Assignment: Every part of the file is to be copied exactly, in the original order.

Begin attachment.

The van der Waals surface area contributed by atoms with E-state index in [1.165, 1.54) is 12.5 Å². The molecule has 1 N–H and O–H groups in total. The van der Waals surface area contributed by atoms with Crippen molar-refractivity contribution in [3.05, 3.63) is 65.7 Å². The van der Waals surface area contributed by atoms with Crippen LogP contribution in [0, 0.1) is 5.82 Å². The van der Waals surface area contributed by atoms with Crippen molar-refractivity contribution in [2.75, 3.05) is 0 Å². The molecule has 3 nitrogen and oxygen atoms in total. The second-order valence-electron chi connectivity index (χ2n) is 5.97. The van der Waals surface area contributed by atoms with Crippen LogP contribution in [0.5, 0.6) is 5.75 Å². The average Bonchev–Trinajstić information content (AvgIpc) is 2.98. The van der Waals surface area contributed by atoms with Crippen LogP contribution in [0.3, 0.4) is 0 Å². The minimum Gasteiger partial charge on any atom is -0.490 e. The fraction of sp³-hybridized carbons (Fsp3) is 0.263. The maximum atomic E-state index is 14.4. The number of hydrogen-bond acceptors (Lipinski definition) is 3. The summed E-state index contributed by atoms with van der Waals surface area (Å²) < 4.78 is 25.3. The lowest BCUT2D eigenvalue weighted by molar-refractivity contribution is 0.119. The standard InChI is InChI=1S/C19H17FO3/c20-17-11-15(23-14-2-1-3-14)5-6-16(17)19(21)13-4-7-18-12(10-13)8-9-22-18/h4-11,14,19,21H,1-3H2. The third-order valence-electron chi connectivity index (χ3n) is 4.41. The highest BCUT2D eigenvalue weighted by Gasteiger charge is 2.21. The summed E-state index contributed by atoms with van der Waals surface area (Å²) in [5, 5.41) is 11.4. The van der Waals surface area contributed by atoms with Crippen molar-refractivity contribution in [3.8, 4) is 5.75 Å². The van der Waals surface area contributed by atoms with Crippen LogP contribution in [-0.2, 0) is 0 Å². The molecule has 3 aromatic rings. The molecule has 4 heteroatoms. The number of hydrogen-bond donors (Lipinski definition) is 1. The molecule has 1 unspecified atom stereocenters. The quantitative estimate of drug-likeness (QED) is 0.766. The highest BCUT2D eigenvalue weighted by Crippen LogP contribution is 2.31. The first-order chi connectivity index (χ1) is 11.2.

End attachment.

The van der Waals surface area contributed by atoms with E-state index in [1.165, 1.54) is 12.5 Å². The molecule has 1 N–H and O–H groups in total. The van der Waals surface area contributed by atoms with Crippen molar-refractivity contribution in [3.05, 3.63) is 65.7 Å². The van der Waals surface area contributed by atoms with Crippen LogP contribution in [0, 0.1) is 5.82 Å². The van der Waals surface area contributed by atoms with Crippen molar-refractivity contribution in [2.75, 3.05) is 0 Å². The molecule has 3 nitrogen and oxygen atoms in total. The second-order valence-electron chi connectivity index (χ2n) is 5.97. The van der Waals surface area contributed by atoms with Crippen LogP contribution in [0.5, 0.6) is 5.75 Å². The average Bonchev–Trinajstić information content (AvgIpc) is 2.98. The van der Waals surface area contributed by atoms with Crippen LogP contribution in [0.3, 0.4) is 0 Å². The minimum Gasteiger partial charge on any atom is -0.490 e. The fraction of sp³-hybridized carbons (Fsp3) is 0.263. The maximum atomic E-state index is 14.4. The number of hydrogen-bond acceptors (Lipinski definition) is 3. The summed E-state index contributed by atoms with van der Waals surface area (Å²) < 4.78 is 25.3. The lowest BCUT2D eigenvalue weighted by molar-refractivity contribution is 0.119. The standard InChI is InChI=1S/C19H17FO3/c20-17-11-15(23-14-2-1-3-14)5-6-16(17)19(21)13-4-7-18-12(10-13)8-9-22-18/h4-11,14,19,21H,1-3H2. The third-order valence-electron chi connectivity index (χ3n) is 4.41. The highest BCUT2D eigenvalue weighted by Gasteiger charge is 2.21. The summed E-state index contributed by atoms with van der Waals surface area (Å²) in [5, 5.41) is 11.4. The van der Waals surface area contributed by atoms with Crippen molar-refractivity contribution in [3.8, 4) is 5.75 Å². The van der Waals surface area contributed by atoms with Crippen LogP contribution in [-0.2, 0) is 0 Å². The molecule has 3 aromatic rings. The molecule has 4 heteroatoms. The number of hydrogen-bond donors (Lipinski definition) is 1. The molecule has 1 unspecified atom stereocenters. The quantitative estimate of drug-likeness (QED) is 0.766. The highest BCUT2D eigenvalue weighted by Crippen LogP contribution is 2.31. The first-order chi connectivity index (χ1) is 11.2.